DO YOU WANT TO LIVE?
2nd Sunday in Lent – B LSB #’s 420:1-2, 6-7, 783, 702
Text – Mark 8:35
For whoever would save his life will lose it, but whoever loses his life for my sake & the gospel’s will save it.
DO YOU WANT TO LIVE?
It’s a rather ominous sermon title, so much so that I questioned whether or not I should use it. It’s the kind of question that can make us uncomfortable until we know the motive of the person asking it. A doctor may be asking, “Do you want to live? If so, then you need to carefully control your diet.” That would be a noble motive.
I’m reminded of a member of the church in North Dakota who had juvenile diabetes & still drank as much soda pop as he wanted. When this member was on his death bed, he told me that everything his doctor said had come true, since he did not follow the doctor’s advice.
When someone else asks you, “Do you want to live?” they might be trying to sell you something. “Do you want to live? Then I have a deal for you.” Whatever they’re selling may or may not be in your best interests, but with the money they’ll be making it certainly would be in their best interest. That sort of motive is something you should watch out for.
Another person may ask, “Do you want to live?” with entirely sinister motives, such as in a carjacking. “Do you want to live? Then give me your car!” The motives behind any question can make all the difference in the world. That’s why, when you someone comes to you with a question, before you answer, it’s often wise to ask them a question in return: “Why do you ask?”
Why they are asking that question, at that particular time, usually involves their motive. Once you know their motives you can more helpfully frame your answer. In the Gospel reading for today, Jesus is the one asking questions, “Who do people say that I am?” & after the disciples answer that one, Jesus replies, “But who do you say that I am?” It might have been wise for Peter to respond to Jesus with, “Why do you ask?” Every single one of us will always learn more by listening than we ever learn by speaking. But Peter wasn’t known for his listening skills. Yes, he boldly gave his confession, “You are the Christ,” but when Jesus tried to explain what the Christ is – Peter opened his mouth again & revealed his ignorance.
Not that we should look down on Peter, because all of us have been in his shoes, & still are even today. Peter never had a monopoly on ignorance. Many in the Christian church today still have no idea who the Christ is, or what that means for our lives. When Jesus explained that the Christ came to lose His life, He meant that such would be the pattern for our lives as well.
Effectively, Jesus was asking the question, “Do you want to live?” If your answer is yes, then you must lose your life first: “For whoever would save his life will lose it, but whoever loses his life for my sake & the gospel’s will save it.” (Mark 8:35 ESV) And that is why the question, or the sermon title, makes us uncomfortable.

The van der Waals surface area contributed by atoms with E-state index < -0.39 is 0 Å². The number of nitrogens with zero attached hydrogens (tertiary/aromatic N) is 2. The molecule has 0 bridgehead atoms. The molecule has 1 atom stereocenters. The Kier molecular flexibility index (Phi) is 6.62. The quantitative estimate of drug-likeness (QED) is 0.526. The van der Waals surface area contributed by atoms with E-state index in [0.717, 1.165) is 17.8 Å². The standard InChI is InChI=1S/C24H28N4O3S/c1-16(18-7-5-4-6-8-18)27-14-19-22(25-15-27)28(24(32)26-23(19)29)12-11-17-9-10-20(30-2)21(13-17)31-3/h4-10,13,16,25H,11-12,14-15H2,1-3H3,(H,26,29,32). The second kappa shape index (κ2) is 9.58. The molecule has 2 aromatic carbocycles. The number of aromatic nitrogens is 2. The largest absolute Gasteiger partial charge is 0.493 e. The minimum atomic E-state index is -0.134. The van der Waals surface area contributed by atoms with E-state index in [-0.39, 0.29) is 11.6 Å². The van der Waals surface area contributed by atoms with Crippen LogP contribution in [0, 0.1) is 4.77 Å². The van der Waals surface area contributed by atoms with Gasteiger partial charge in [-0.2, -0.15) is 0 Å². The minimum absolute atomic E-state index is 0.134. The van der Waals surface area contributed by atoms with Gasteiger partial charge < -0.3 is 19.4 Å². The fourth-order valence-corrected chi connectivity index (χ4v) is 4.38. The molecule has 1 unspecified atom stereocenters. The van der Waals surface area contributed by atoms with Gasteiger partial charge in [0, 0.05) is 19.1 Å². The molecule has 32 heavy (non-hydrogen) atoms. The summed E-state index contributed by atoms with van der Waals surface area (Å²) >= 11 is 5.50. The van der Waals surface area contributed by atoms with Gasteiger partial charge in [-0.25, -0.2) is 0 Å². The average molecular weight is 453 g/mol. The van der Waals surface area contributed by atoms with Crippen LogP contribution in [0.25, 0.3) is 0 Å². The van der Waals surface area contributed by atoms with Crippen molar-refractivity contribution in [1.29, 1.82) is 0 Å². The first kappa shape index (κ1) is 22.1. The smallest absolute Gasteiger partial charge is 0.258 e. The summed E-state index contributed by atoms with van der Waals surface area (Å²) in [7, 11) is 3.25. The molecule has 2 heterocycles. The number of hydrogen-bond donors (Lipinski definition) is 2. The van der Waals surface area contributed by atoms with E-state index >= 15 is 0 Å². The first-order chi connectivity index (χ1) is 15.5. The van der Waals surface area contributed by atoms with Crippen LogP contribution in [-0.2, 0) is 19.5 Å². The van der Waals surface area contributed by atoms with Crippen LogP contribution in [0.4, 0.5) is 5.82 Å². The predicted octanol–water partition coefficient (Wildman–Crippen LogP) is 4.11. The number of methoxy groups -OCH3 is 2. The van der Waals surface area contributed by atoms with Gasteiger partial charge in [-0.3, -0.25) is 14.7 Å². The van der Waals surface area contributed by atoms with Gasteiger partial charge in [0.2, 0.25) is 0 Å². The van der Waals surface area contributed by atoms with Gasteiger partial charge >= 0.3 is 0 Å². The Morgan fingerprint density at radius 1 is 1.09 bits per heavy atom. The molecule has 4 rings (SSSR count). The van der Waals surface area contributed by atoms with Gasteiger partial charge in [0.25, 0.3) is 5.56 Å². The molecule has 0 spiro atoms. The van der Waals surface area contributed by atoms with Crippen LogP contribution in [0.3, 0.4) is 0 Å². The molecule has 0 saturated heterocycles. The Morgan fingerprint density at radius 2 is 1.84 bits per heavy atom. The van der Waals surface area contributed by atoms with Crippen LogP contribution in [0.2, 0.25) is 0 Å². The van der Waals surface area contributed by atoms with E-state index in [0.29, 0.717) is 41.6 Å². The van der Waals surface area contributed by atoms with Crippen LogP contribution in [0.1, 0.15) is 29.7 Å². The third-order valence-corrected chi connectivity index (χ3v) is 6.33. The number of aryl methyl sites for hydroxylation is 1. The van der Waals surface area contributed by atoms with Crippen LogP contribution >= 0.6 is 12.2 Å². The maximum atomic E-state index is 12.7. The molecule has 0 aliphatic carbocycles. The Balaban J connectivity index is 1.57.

Our sinful nature immediately knows where Jesus is going with this. Following Jesus is painful. At times, it is even humiliating, as Peter found out when Jesus pointed out that Peter was at that moment in time following Satan instead of Jesus. Yes, Peter confessed that Jesus is the Christ, yet Peter wanted nothing to do with following in those footsteps.
He could not even imagine that the Man sent to save the world would die in it. That is not the measure of success that any of us are looking for. Nevertheless, Jesus tells us that our heavenly Father measures success through what we are willing to lose: “For whoever would save his life will lose it, but whoever loses his life for my sake & the gospel’s will save it.” (Mark 8:35)
What are you willing to lose in order to save your life? How much do you really want to live? One struggle we have is in how our Creator defines life. He says things like these words to the prophet Jeremiah, “Before I formed you in the womb I knew you, before you were born I set you apart… (Jeremiah 1:5 NIV) And these words to the nation of Israel, “Thus says the Lord who made you, who formed you from the womb & will help you: Fear not, O Jacob my servant, O dear Israel, my chosen one.” (Isaiah 44:2) King David wrote of God in Psalm 139:13, “For You created my inmost being; you knit me together in my mother’s womb.” (NIV)
In God’s eyes, & in God’s Word, an embryo is a living human being, created by God. Our current political leadership, the elite levels of our society, & many Christians want nothing to do with our heavenly Father’s definition of life. They do not define it in the same way that our Lord does, & that means they are not respecting Him as their Lord.
They are trying to make their own life better, by ending the life of another human being. Jesus said, “For whoever would save his life will lose it, but whoever loses his life for my sake & the gospel’s will save it.” (Mark 8:35 ESV) Losing our life for Jesus’ sake means giving up our own definitions of life. It means giving up our own desires & will.
In our sinful hearts we think we’re alive when we are actually dead. We confuse a false life for the real thing. The member of the church in North Dakota did finally give up his own definitions of life, but it was too late to save his life here on earth. Yet, because Jesus’ gave up His life in our place, that man of a mere 35 years on earth did receive eternal life in heaven.
To all earthly appearances, he had wasted his life here in defiance & suffering. Yet, if we accept that God is ultimately in control of all things, then we must acknowledge that even in our sufferings God’s will is done. We know that’s true, because suffering & death was the will of God for Jesus, born in a manger in Bethlehem & crucified at Golgotha outside Jerusalem.